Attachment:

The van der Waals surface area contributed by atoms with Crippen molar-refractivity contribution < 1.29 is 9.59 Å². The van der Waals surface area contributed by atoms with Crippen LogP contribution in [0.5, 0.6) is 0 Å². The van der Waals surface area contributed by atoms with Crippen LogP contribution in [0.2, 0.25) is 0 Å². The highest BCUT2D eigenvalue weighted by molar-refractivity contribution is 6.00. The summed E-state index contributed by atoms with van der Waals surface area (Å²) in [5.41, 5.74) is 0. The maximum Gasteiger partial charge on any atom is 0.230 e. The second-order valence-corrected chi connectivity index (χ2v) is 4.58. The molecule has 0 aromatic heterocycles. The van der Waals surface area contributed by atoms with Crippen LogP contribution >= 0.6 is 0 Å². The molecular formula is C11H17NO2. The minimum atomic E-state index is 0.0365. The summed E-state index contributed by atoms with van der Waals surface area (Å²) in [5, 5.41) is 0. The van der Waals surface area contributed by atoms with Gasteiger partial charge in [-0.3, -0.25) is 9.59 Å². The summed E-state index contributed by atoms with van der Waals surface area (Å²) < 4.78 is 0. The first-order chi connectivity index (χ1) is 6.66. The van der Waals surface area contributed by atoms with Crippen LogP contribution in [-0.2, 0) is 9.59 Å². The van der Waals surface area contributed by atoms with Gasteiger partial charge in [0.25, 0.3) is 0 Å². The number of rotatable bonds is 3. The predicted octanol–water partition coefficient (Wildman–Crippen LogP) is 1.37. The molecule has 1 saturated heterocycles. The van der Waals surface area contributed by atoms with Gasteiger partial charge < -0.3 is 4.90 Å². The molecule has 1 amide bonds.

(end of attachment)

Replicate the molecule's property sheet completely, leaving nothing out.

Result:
The van der Waals surface area contributed by atoms with Crippen molar-refractivity contribution < 1.29 is 9.59 Å². The van der Waals surface area contributed by atoms with Crippen LogP contribution in [0.5, 0.6) is 0 Å². The van der Waals surface area contributed by atoms with Crippen LogP contribution in [0.2, 0.25) is 0 Å². The highest BCUT2D eigenvalue weighted by molar-refractivity contribution is 6.00. The summed E-state index contributed by atoms with van der Waals surface area (Å²) in [5.41, 5.74) is 0. The maximum Gasteiger partial charge on any atom is 0.230 e. The second-order valence-corrected chi connectivity index (χ2v) is 4.58. The molecule has 0 aromatic heterocycles. The van der Waals surface area contributed by atoms with Crippen LogP contribution >= 0.6 is 0 Å². The molecular formula is C11H17NO2. The minimum atomic E-state index is 0.0365. The summed E-state index contributed by atoms with van der Waals surface area (Å²) in [5, 5.41) is 0. The van der Waals surface area contributed by atoms with Gasteiger partial charge in [-0.3, -0.25) is 9.59 Å². The summed E-state index contributed by atoms with van der Waals surface area (Å²) < 4.78 is 0. The first-order chi connectivity index (χ1) is 6.66. The van der Waals surface area contributed by atoms with Crippen LogP contribution in [-0.2, 0) is 9.59 Å². The van der Waals surface area contributed by atoms with Gasteiger partial charge in [0.25, 0.3) is 0 Å². The number of rotatable bonds is 3. The predicted octanol–water partition coefficient (Wildman–Crippen LogP) is 1.37. The molecule has 1 saturated heterocycles. The van der Waals surface area contributed by atoms with Gasteiger partial charge < -0.3 is 4.90 Å². The molecule has 1 amide bonds.